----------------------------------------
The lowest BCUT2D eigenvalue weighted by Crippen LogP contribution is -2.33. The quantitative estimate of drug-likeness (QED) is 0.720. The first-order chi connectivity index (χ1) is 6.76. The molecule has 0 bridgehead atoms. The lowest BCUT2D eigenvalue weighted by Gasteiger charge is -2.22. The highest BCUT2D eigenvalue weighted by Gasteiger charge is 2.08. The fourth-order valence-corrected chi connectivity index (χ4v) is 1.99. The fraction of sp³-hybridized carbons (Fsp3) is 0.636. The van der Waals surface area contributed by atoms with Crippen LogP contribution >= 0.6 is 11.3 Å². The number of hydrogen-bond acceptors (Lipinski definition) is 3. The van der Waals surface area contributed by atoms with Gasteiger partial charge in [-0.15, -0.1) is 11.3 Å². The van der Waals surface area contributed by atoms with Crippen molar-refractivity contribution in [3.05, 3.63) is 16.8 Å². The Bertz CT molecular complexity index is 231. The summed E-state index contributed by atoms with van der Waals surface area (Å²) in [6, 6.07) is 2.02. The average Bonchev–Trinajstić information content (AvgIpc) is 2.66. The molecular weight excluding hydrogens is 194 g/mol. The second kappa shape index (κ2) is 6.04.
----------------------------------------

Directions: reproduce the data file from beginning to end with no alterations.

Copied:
The lowest BCUT2D eigenvalue weighted by Crippen LogP contribution is -2.33. The quantitative estimate of drug-likeness (QED) is 0.720. The first-order chi connectivity index (χ1) is 6.76. The molecule has 0 bridgehead atoms. The lowest BCUT2D eigenvalue weighted by Gasteiger charge is -2.22. The highest BCUT2D eigenvalue weighted by Gasteiger charge is 2.08. The fourth-order valence-corrected chi connectivity index (χ4v) is 1.99. The fraction of sp³-hybridized carbons (Fsp3) is 0.636. The van der Waals surface area contributed by atoms with Crippen LogP contribution >= 0.6 is 11.3 Å². The number of hydrogen-bond acceptors (Lipinski definition) is 3. The van der Waals surface area contributed by atoms with Gasteiger partial charge in [-0.15, -0.1) is 11.3 Å². The van der Waals surface area contributed by atoms with Crippen molar-refractivity contribution in [3.05, 3.63) is 16.8 Å². The Bertz CT molecular complexity index is 231. The summed E-state index contributed by atoms with van der Waals surface area (Å²) in [6, 6.07) is 2.02. The average Bonchev–Trinajstić information content (AvgIpc) is 2.66. The molecular weight excluding hydrogens is 194 g/mol. The second kappa shape index (κ2) is 6.04.